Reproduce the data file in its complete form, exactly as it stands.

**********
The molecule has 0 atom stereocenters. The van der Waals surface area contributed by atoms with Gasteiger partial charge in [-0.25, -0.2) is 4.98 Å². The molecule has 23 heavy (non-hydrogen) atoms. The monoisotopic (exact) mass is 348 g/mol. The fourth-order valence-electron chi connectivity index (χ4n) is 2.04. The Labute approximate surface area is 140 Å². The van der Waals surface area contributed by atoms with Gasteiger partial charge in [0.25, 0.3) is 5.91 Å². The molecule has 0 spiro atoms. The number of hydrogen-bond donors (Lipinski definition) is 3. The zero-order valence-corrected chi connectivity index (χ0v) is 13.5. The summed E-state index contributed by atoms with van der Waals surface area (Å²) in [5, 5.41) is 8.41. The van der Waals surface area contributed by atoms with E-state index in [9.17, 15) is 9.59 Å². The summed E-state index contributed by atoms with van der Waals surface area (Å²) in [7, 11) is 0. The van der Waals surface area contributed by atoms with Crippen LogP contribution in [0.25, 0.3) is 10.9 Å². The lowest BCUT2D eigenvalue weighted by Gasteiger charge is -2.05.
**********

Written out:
The molecule has 0 atom stereocenters. The van der Waals surface area contributed by atoms with Gasteiger partial charge in [-0.25, -0.2) is 4.98 Å². The molecule has 23 heavy (non-hydrogen) atoms. The monoisotopic (exact) mass is 348 g/mol. The fourth-order valence-electron chi connectivity index (χ4n) is 2.04. The Labute approximate surface area is 140 Å². The van der Waals surface area contributed by atoms with Gasteiger partial charge in [0.25, 0.3) is 5.91 Å². The molecule has 0 spiro atoms. The number of hydrogen-bond donors (Lipinski definition) is 3. The zero-order valence-corrected chi connectivity index (χ0v) is 13.5. The summed E-state index contributed by atoms with van der Waals surface area (Å²) in [5, 5.41) is 8.41. The van der Waals surface area contributed by atoms with E-state index in [9.17, 15) is 9.59 Å². The summed E-state index contributed by atoms with van der Waals surface area (Å²) in [7, 11) is 0. The van der Waals surface area contributed by atoms with Crippen LogP contribution in [0.25, 0.3) is 10.9 Å². The lowest BCUT2D eigenvalue weighted by Gasteiger charge is -2.05.